The film was added to what would eventually become a long list of formulaic Kutcher-led rom-coms, and Reid became the second American Pie star to suffer from the curse, immediately landing roles in The Crow: Wicked Prayer (a rare zero percent on Rotten Tomatoes) and Alone in the Dark (which did one better at one percent).

Amy Smart (The Butterfly Effect)

2004 was supposed to be a breakout year for Amy Smart, an actress who had slowly been edging her way towards recognition with her work in road comedies Road Trip, Rat Race and Interstate 60. Her first outing in '04 was alongside dynamic duo Ben Stiller and Owen Wilson in the moderately successful reboot of Starsky and Hutch, but her second release of the year would be her last of any note for some time.

Despite critics and viewers being at odds over the film, The Butterfly Effect became one of the most talked about movies of the year, yet while her co-star Ashton Kutcher went on to benefit from the film's hype, Smart seemed to shy away from it. The former model churned out poor film after poor film over the decade that followed, with her recent starring role in Tyler Perry's critically trashed The Single Mom's Club highlighting how far away from the A-list she's landed.

Bernie Mac (Guess Who)

Bernie Mac died of complications related to pneumonia in August 2008, though he first announced he was suffering from sarcoidosis (a disease of unknown origin that frequently attacked the actor's lungs) three years previously—the same year he played impossible father-in-law Percy to Ashton Kutcher's Simon in Guess Who.

Even with his health becoming a cause for concern, the stand-up star still managed to pull off high-profile parts, appearing in big-budget summer blockbusters Transformers and Ocean's Thirteen in 2007. By the following summer his condition had deteriorated considerably and, after a week of unsuccessful treatment at Northwestern Memorial Hospital in Chicago, Mac went into cardiac arrest and sadly passed away at the age of 50. Kutcher was one of many former colleagues to show up at Mac's funeral, a huge public event that was attended by as many as 7,000 mourners.

Amanda Peet (A Lot Like Love)

2005's A Lot Like Love paired Kutcher with Amanda Peet, whose name became known to the moviegoing masses five years earlier when she appeared alongside Bruce Willis and Matthew Perry in The Whole Nine Yards. Critical success followed with Igby Goes Down, Changing Lanes and ambitious geopolitical thriller Syriana all becoming Certified Fresh on Rotten Tomatoes, though Peet's popularity suddenly plummeted at the mid-point of the decade.

A Lot Like Love put a serious dent in her reputation and five years of truly forgettable films followed, including (but not limited to) the lazy X-Files sequel I Want to Believe. However, unlike most female leads who dare to star opposite Kutcher in a rom-com, Peet managed to survive the fallout and seems to have found a niche playing supporting parts in poignant comedies such as the 2013 indie hit The Way Way Back and 2015's Sleeping With Other People.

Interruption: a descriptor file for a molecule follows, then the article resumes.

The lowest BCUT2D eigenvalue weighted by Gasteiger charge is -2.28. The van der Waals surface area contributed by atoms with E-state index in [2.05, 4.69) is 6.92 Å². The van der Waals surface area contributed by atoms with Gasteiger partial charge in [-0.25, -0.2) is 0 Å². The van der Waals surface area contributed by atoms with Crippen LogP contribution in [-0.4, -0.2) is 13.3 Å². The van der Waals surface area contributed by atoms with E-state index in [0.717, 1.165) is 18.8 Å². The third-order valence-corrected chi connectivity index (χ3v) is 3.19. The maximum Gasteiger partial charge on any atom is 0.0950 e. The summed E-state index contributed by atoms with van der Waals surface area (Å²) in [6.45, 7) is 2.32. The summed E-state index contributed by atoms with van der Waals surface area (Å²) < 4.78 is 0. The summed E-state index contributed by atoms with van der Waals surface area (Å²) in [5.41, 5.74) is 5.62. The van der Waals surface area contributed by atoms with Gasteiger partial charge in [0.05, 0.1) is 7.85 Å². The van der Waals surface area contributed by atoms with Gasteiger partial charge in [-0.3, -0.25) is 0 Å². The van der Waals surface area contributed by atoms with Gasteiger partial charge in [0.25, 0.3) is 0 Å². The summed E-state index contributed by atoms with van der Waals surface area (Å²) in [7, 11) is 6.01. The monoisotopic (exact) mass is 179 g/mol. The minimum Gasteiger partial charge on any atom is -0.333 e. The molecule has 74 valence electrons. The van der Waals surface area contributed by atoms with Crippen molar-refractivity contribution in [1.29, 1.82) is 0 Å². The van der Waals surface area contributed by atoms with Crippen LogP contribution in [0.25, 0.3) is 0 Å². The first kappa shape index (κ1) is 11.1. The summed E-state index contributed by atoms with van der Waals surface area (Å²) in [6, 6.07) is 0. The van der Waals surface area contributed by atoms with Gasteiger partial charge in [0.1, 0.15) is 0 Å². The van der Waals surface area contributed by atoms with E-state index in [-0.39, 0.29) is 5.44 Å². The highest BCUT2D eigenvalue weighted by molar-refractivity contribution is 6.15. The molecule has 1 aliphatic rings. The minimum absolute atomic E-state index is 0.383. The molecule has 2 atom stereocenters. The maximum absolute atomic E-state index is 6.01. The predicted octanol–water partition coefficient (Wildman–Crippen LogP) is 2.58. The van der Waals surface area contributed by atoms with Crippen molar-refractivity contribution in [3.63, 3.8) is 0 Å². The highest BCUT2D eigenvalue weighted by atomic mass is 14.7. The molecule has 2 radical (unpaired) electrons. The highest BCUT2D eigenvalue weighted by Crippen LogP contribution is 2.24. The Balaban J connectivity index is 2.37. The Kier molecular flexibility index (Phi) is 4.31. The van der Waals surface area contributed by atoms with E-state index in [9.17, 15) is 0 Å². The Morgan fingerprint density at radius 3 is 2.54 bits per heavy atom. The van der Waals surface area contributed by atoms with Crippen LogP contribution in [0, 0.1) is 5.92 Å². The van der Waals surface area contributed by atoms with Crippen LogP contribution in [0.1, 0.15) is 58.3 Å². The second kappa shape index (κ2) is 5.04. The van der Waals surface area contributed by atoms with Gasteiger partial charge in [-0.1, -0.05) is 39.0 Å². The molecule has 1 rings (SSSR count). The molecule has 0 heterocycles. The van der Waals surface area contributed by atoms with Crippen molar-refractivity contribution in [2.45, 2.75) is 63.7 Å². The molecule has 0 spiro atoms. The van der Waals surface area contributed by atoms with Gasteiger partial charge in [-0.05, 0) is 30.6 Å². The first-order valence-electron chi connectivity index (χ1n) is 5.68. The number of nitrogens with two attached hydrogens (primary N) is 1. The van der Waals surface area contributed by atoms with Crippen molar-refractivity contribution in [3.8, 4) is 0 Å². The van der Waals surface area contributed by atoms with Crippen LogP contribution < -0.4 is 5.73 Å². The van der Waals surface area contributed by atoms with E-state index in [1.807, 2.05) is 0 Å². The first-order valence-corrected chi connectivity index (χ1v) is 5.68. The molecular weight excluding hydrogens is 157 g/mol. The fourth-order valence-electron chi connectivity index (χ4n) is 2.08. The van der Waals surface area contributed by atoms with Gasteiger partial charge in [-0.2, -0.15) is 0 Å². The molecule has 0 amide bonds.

Lindsay Lohan (Bobby)

Before she was cast as Diane in the Emilio Estevez thriller Bobby, Lindsay Lohan actually had a pretty impressive track record with the critics, starring in the widely acclaimed Disney flick The Parent Trap as a child in 1998, continuing that form in 2003 with a remake of Freaky Friday and establishing herself as a young woman with 2004's Mean Girls, a role that seemed to put the world at the redhead's feet.

Her part in 2006's Bobby wasn't huge, and neither was Ashton Kutcher's for that matter, but they rubbed shoulders on set regardless, and the former experienced a dramatic turn in her personal and professional fortunes in the years that followed. In 2007 she was involved in two DUI incidents, and subsequent visits to rehab as well as short stints behind bars has severely limited her career options.

Kevin Costner (The Guardian)

Kevin Costner is an undeniably talented actor with a notoriously mixed record when it comes to critical success, something that has largely evaded him since the golden period in the late '80s and early '90s when he forced his way onto the A-list with his portrayal of Elliot Ness in The Untouchables and directed/starred in multiple Academy Award winner Dances With Wolves.

In recent years, Costner's career has seen many ups and downs, though his biggest slump arguably came after he appeared in 2006's The Guardian as a decorated member of the Coast Guard tasked with showing a young upstart (Kutcher) the ropes. It's a film packed with every worn-out cinematic cliché you can think of, and it started Costner off on a losing streak he's still struggling to turn around—as evidenced by the reviews of his latest ill-fated effort, 2016's Criminal.

Cameron Diaz (What Happens In Vegas)